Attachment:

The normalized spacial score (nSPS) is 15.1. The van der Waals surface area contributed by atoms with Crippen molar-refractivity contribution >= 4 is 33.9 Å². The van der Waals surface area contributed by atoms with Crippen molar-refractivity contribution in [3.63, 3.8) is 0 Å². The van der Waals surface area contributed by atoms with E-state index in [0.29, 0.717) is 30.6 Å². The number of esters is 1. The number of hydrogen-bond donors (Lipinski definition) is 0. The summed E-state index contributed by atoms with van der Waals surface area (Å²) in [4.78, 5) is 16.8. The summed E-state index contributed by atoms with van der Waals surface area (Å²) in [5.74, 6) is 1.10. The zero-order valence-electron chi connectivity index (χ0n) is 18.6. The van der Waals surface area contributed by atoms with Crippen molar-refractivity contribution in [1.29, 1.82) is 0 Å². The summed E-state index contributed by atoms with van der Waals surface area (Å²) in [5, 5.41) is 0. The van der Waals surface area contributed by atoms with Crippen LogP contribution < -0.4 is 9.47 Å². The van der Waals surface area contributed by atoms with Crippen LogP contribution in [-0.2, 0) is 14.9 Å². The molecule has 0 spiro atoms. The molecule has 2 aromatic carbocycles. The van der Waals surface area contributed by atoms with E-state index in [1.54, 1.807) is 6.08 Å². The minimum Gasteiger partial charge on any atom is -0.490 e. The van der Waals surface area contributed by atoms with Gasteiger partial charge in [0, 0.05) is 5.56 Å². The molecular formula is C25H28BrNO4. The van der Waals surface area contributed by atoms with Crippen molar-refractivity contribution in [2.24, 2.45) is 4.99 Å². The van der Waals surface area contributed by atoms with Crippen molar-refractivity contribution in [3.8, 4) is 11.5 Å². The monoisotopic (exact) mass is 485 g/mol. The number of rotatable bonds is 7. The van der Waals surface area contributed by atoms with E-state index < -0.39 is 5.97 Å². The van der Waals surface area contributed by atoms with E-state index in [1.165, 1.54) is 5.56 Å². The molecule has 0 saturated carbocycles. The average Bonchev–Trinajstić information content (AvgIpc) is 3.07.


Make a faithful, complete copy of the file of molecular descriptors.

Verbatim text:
The normalized spacial score (nSPS) is 15.1. The van der Waals surface area contributed by atoms with Crippen molar-refractivity contribution >= 4 is 33.9 Å². The van der Waals surface area contributed by atoms with Crippen molar-refractivity contribution in [3.63, 3.8) is 0 Å². The van der Waals surface area contributed by atoms with E-state index in [0.29, 0.717) is 30.6 Å². The number of esters is 1. The number of hydrogen-bond donors (Lipinski definition) is 0. The summed E-state index contributed by atoms with van der Waals surface area (Å²) in [4.78, 5) is 16.8. The summed E-state index contributed by atoms with van der Waals surface area (Å²) in [5.74, 6) is 1.10. The zero-order valence-electron chi connectivity index (χ0n) is 18.6. The van der Waals surface area contributed by atoms with Crippen molar-refractivity contribution in [1.29, 1.82) is 0 Å². The summed E-state index contributed by atoms with van der Waals surface area (Å²) in [5, 5.41) is 0. The van der Waals surface area contributed by atoms with Crippen LogP contribution < -0.4 is 9.47 Å². The van der Waals surface area contributed by atoms with Crippen LogP contribution in [-0.2, 0) is 14.9 Å². The molecule has 0 spiro atoms. The molecule has 2 aromatic carbocycles. The van der Waals surface area contributed by atoms with E-state index in [1.54, 1.807) is 6.08 Å². The minimum Gasteiger partial charge on any atom is -0.490 e. The van der Waals surface area contributed by atoms with Gasteiger partial charge in [0, 0.05) is 5.56 Å². The molecular formula is C25H28BrNO4. The van der Waals surface area contributed by atoms with Crippen molar-refractivity contribution in [2.24, 2.45) is 4.99 Å². The van der Waals surface area contributed by atoms with Crippen molar-refractivity contribution in [3.8, 4) is 11.5 Å². The monoisotopic (exact) mass is 485 g/mol. The number of rotatable bonds is 7. The van der Waals surface area contributed by atoms with E-state index < -0.39 is 5.97 Å². The van der Waals surface area contributed by atoms with E-state index in [1.165, 1.54) is 5.56 Å². The molecule has 0 saturated carbocycles. The average Bonchev–Trinajstić information content (AvgIpc) is 3.07.